“The DDD helped us to leverage a $7 million rural development loan from the USDA and that allowed us to put together a program in Kent and Sussex County to help those with opioid disorder. We’ve been really grateful to the town of Harrington who helped us to get that off the ground in seven months,” Connections CEO and President Cathy McKay said.

She added that the development helped bring 70 new jobs to the area – some of which were professional jobs needed to support clients while other jobs were filled by those in recovery who can assist clients with a personal perspective.

“And a lot of them are working with DSHA to become homeowners to plan to stay here and work. I think you see a ripple effect in them being able to buy houses and be a part of the community as opposed to being a drain on the community,” Ms. McKay said.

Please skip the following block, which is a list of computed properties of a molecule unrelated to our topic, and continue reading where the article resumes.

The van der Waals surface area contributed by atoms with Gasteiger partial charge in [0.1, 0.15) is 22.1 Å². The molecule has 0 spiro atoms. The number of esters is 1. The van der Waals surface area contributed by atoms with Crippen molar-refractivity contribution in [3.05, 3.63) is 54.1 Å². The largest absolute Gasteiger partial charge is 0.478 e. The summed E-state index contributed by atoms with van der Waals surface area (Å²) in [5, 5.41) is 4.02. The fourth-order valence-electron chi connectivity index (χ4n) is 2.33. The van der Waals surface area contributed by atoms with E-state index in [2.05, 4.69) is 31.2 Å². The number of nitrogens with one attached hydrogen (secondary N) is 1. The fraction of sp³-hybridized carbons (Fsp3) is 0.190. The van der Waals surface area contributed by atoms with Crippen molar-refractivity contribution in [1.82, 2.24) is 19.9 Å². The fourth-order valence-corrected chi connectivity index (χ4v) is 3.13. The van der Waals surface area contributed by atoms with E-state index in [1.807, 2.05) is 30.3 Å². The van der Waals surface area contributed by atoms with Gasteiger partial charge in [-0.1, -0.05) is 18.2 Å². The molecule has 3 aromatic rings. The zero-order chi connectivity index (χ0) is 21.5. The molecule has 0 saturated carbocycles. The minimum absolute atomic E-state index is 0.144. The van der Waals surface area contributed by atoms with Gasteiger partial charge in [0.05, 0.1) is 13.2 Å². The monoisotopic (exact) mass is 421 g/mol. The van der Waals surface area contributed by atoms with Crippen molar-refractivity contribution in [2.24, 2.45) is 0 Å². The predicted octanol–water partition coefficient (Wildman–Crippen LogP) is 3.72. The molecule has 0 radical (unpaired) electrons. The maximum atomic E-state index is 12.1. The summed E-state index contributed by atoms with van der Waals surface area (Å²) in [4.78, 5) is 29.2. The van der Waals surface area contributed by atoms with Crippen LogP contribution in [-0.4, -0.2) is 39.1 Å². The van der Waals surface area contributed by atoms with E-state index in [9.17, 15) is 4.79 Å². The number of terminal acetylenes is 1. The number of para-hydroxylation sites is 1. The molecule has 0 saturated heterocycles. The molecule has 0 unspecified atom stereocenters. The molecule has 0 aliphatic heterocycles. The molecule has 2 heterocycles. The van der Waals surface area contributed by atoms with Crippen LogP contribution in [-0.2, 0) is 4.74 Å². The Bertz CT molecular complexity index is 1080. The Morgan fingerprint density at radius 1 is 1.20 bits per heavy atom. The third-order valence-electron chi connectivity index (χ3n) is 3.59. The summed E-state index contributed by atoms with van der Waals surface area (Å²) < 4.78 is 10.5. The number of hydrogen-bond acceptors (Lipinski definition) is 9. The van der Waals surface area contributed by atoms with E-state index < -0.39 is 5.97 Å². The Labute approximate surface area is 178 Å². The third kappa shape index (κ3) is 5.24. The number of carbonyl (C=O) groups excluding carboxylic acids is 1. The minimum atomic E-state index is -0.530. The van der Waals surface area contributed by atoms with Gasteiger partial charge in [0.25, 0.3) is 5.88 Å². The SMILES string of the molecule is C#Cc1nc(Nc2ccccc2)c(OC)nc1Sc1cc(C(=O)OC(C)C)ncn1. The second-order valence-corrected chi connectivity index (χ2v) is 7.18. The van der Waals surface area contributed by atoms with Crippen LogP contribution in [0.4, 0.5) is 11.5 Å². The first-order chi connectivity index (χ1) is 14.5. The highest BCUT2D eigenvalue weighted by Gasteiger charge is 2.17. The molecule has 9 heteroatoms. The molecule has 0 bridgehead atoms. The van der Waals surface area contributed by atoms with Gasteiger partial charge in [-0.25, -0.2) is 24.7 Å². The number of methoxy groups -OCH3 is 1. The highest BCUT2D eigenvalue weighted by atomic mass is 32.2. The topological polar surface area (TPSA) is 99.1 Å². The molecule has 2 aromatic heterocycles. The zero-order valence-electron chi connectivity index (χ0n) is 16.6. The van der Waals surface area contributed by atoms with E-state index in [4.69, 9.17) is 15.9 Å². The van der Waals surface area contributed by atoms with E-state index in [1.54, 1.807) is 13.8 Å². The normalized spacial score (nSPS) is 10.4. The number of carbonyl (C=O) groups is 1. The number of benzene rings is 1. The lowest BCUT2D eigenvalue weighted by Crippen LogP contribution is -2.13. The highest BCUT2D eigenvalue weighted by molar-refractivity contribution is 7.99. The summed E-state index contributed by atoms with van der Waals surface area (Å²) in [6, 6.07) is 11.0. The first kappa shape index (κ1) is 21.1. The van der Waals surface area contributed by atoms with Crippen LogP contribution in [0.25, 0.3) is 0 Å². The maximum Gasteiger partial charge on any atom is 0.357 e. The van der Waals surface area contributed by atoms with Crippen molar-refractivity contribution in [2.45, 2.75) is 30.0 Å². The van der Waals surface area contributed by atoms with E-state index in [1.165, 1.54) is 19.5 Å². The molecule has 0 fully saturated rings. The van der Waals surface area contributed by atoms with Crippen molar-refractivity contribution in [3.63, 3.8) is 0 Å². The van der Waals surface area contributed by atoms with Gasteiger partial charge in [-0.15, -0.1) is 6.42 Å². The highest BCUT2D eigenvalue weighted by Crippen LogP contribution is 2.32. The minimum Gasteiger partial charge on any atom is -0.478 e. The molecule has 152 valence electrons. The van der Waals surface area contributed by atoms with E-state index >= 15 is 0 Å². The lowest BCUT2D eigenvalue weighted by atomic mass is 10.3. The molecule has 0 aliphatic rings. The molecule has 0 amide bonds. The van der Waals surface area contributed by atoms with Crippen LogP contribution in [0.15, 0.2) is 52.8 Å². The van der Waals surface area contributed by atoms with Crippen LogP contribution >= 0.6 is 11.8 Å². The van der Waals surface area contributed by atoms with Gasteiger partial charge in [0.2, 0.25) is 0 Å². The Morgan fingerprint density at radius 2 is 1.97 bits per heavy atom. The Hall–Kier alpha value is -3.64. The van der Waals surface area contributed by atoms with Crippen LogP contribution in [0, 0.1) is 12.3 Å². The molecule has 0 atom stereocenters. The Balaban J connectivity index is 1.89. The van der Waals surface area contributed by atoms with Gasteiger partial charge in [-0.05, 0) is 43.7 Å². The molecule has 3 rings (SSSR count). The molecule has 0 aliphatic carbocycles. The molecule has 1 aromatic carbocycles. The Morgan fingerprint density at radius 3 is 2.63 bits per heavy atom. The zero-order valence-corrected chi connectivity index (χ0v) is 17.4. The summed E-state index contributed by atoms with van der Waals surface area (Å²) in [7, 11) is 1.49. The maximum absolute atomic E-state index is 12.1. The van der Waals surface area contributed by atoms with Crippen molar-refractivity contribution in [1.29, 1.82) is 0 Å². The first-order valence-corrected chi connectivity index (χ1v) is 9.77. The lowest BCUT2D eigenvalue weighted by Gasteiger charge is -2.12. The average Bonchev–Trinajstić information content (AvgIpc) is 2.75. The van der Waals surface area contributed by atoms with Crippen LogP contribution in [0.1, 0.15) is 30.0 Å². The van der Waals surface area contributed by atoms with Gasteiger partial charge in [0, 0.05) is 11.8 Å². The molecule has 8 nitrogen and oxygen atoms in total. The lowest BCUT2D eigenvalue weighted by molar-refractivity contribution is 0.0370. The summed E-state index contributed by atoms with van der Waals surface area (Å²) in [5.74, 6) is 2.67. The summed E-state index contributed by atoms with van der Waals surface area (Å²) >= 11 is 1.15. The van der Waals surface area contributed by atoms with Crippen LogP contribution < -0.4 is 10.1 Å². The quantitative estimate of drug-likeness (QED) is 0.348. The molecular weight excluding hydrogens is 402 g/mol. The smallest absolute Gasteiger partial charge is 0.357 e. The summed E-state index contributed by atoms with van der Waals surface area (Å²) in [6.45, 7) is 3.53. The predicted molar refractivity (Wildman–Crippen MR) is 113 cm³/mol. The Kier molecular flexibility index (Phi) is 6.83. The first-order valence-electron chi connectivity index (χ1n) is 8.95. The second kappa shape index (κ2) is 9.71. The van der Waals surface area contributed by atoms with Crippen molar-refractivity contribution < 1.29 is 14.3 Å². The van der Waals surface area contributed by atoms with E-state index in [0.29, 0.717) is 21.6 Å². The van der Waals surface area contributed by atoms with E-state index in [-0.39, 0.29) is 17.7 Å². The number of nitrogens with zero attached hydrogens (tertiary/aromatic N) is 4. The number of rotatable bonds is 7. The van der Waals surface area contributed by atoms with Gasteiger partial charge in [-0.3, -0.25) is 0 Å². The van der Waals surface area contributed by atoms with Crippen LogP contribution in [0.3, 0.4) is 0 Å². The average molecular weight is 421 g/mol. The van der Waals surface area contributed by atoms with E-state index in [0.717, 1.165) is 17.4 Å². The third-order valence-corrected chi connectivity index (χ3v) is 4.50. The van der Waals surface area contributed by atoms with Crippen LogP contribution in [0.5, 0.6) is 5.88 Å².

According to the DSHA, a total of $29.3 million in rebates has spurred $551 million in private investments throughout the three Delaware counties.

“The DDD program has been a central part of our efforts to revitalize Delaware’s downtown business districts and drive private investment in our towns and cities. In just a few years, the DDD program has leveraged significant private investment in a wide variety of projects,” Gov. Carney said in a press release. “Encouraging private investment that also revitalizes our downtown business districts and surrounding neighborhoods is the goal of the DDD program, and we’re thrilled that it has been so successful.”

Eight more large projects rebates, reserved for a total of $4.6 million, were announced Wednesday afternoon.